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  • 5 behaviours that make you spend more

    5 behaviours that make you spend more
    Published December 4, 2012
    5 behaviours that make you spend more
    These common behaviors are a form of self-sabotage that can trigger spending sprees.

    The holidays can really make a girl’s spending senses tingle; there are great deals, twinkly lights and beautiful things as far as the eye can see – and they’re all aiming to wreak havoc on your best budgetary intentions. But as if that weren’t enough, there are a lot of less obvious things that help to sabotage our self control when we hit the shops. The worst part is - we actually set a lot of these traps for ourselves. Looking to stick to your list and steer clear of impulse buys? Here are a few common behaviors to avoid.

    1) Spending time with “friends”
    Facebook friends, that is. While the holidays are a time to spend with close friends and family, a study researchers at Columbia Business School and the University of Pittsburgh that will be published in the Journal of Consumer Research in June 2013 found a connection between keeping tabs on good friends on Facebook and credit card debt. The study concluded that even a brief bout of Facebooking tended to boost users’ self esteem, making them more susceptible to over-spending  immediately lowering self control. As an aside, this reduced inhibition also contributed to weight gain (which, let’s face it, is another hurdle everyone has to overcome during the holidays!).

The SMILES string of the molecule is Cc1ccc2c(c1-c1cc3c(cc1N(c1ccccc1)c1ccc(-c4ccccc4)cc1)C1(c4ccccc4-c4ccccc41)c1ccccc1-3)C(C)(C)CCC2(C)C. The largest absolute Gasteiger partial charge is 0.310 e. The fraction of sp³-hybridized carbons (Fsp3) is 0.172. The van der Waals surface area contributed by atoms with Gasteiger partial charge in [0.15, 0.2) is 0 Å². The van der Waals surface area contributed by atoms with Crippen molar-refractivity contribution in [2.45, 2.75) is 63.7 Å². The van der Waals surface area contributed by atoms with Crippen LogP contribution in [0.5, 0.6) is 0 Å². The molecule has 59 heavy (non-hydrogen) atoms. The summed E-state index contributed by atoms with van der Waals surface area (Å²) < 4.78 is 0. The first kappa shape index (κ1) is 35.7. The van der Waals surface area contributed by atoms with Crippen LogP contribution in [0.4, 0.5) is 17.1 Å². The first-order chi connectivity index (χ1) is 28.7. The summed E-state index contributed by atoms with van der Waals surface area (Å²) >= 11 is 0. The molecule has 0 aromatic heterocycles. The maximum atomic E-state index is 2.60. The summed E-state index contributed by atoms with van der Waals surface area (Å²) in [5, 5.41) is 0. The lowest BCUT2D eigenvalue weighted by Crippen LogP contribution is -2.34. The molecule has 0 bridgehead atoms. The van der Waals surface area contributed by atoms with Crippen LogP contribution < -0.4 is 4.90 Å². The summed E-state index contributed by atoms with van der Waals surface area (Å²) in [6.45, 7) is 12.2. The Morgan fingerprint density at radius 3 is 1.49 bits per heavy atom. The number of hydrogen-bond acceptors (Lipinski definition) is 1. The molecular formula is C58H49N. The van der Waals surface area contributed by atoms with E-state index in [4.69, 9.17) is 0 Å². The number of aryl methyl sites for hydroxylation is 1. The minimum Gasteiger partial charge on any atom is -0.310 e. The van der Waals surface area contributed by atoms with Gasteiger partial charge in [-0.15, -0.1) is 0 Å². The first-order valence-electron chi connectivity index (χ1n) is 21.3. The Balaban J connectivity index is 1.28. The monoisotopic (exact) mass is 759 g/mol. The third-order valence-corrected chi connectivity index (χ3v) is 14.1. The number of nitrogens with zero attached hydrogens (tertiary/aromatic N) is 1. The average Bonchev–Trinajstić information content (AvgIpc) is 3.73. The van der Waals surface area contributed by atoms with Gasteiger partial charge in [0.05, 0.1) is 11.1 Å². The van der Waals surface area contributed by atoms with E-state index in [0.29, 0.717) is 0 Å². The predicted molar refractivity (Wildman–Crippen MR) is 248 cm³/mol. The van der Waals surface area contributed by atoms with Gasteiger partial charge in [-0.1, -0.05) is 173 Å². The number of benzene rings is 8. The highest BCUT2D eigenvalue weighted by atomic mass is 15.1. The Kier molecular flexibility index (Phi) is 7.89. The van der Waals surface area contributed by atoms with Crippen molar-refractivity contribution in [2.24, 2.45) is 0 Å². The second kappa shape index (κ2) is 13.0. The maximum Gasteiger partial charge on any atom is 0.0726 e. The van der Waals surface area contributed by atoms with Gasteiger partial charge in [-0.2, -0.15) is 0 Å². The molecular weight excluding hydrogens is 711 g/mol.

So, does this mean shopping and social media don’t mix? Maybe not, but it does suggest that you should shop first, and message your BFF about it afterward. Oh, and the study only found this strange correlation when it came to good friends and family, so feel free to keep stalking your third-grade crush.

    2) Paying with plastic
    Credit cards are a financial catch-22: Not only do they cost you more in the form of interest, they also make you spend more than you would if you were paying with cash, or even debit card.  A study published in the journal Social Psychological and Personality Science in 2010 found that luxury purchases such as designer clothes, watches, and nice cars – i.e. things you totally don’t need - are more likely to be bought with credit than cash. The same study also found that those who paid for the same item with a credit card versus cash were likely to pay more for it. Finally, another study conducted Cornell University and published in the Journal of Consumer Research found that having a credit card in hand makes shoppers more susceptible to caving in to small impulse purchases. Clearly, credit cards and good judgment don’t mix. If over-spending is a problem for you, leaving the credit card at home might be a sure-fire cure.

    3) Shopping when sad